Forbes Survey: Workplace Diversity Key To Innovation
Workplace diversity programs -- derided by some as politically correct pandering or little more than public-relations stunts -- have become key to driving innovation among the world's most prominent businesses, says a study from Forbes Insights.
"For global companies, diversity is no longer simply a matter of creating a heterogeneous workforce, but using that workforce to innovate and give it a competitive advantage in the marketplace," the report states. "Competition for talent is fierce in today's global economy, so companies need to have plans in place to recruit, develop, and retain a diverse workforce."
The survey is a sign that globalization may have had a positive, if unplanned, benefit: An increasingly multicultural workforce within the world's major multinationals.
Of the 321 companies with more than $500 million in revenue surveyed, 85 per cent agreed or strongly agreed that diversity is key to driving innovation in the workplace.
The survey lists AT&T, L'Oreal USA and Mattel as sponsors.
Among the survey's other findings:
A diverse and inclusive workforce is crucial for companies that want to attract and retain top talent. Competition for talent is fierce in today’s global economy, so companies need to have plans in place to recruit, develop, and retain a diverse workforce.
Nearly all respondents reported that their companies have diversity and inclusion strategies in place. However, not all of the plans are identical. About a third said their companies have global strategies that allow for minimal regional deviation, while half said that their organizations have a global plan that also allows for different strategies and programs in order to address regional needs or cultural differences.
But many of the surveyed executives also reported that progress on diversity has been uneven. While gender diversity has largely been successful, respondents said that they have had less success in areas such as age and disability.
Yet many observers still voice suspicions that "diversity" is little more than a publicity tool for companies wishing not to offend various demographics.
"[W]ithout embracing the reason behind the need for diversity, the how and the why of it all go painfully unnoticed," writes William Powell at the Business2Community blog. "What good is diversity if the things brought to the table by the diverse nature of people has no voice or outlet for expression within your organization?"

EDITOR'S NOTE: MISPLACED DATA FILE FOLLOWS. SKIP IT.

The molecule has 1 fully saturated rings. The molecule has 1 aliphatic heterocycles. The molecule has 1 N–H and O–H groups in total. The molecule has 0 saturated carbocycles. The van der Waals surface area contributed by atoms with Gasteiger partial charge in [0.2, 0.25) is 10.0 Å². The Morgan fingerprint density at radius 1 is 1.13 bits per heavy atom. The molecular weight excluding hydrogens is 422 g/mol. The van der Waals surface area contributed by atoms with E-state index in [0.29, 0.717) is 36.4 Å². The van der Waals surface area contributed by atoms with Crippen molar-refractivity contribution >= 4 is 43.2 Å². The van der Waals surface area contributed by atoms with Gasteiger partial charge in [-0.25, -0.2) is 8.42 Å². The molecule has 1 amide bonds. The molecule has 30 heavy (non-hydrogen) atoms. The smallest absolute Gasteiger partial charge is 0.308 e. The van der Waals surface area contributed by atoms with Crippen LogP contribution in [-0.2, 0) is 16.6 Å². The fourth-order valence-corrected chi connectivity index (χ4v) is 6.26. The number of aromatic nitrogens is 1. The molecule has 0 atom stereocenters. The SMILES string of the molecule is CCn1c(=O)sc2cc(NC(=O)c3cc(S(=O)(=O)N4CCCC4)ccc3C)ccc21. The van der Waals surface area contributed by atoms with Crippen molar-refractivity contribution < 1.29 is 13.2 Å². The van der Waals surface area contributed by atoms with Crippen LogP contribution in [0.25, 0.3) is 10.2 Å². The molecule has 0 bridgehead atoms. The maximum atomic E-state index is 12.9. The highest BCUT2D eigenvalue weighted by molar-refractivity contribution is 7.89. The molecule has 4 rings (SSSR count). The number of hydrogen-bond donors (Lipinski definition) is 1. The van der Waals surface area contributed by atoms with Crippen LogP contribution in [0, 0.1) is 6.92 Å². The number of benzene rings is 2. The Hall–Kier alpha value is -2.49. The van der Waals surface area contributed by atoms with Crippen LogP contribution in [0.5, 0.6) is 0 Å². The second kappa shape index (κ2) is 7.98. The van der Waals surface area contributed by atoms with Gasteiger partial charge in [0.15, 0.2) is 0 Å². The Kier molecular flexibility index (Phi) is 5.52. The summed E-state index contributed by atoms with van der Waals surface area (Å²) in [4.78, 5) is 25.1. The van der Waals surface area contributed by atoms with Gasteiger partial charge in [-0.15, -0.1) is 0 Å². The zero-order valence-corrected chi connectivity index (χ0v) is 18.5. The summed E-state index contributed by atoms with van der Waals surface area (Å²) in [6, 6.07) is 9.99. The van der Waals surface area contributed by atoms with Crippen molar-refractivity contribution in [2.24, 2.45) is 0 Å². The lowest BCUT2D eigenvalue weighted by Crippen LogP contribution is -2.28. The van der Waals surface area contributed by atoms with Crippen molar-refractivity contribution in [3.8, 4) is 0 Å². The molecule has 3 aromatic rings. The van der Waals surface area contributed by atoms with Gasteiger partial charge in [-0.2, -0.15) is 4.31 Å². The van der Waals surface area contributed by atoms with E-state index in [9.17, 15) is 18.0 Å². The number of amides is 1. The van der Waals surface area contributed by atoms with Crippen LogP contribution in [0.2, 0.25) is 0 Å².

In North America and some other high-immigrant regions, workplace diversity is also a reflection of growing racial and ethnic diversity within the broader community.
In the U.S., "from 1980 to 2020, the white working-age population is projected to decline from 82 per cent to 63 per cent," the National Center for Public Policy and Higher Education reported in 2005. "During the same period, the minority portion of the workforce is projected to double (from 18 per cent to 37 per cent), and the Hispanic/Latino portion is projected to almost triple (from 6 per cent to 17 per cent)."
But the Center also noted the minority groups that are growing fastest also have the lowest education levels, posing an obstacle to increasing workforce diversity.
The Forbes survey addressed the education gap as well:
According to one estimate, by 2020 close to three quarters of all American jobs will require advanced skills and offer high pay. It will take approximately 123 million American workers to fill these positions, but at current high school and college graduation rates, only 50 million Americans will be qualified for them. In addition, the United States currently ranks only 20th out of 28 industrialized democracies in high school graduation rates.
These statistics illustrate an astonishing shortfall that threatens the ability of American business to find and develop the talent that is critical to our country’s long-term economic competitiveness in the world marketplace.
Workplace diversity has also exploded in recent decades in Canada, where "society has undergone profound change since the 1960s in how it views the role of women, celebrates cultural diversity and the contribution of visible minorities, and recognizes the strong contribution of Aboriginal Peoples in shaping Canada's culture," a Royal Bank of Canada report asserted in 2005.
Canada's cities "have become rich centres of creativity and places that attract talented people from around the world because of the vibrancy that successful pluralism brings."
But RBC noted that "Canada's track record in successfully integrating immigrants is slipping. On average, immigrants arrive in this country better educated, in better health, and at similar stages of their careers as those born in the country, but the evidence suggests that during the past two decades, they have been much less successful in achieving success than earlier waves of immigration."
The report also noted that "while women have made significant progress in the workplace in terms of equal pay for equal work and opportunities for advancement, there is more that can be done to facilitate the role of women, including more family-friendly workplaces."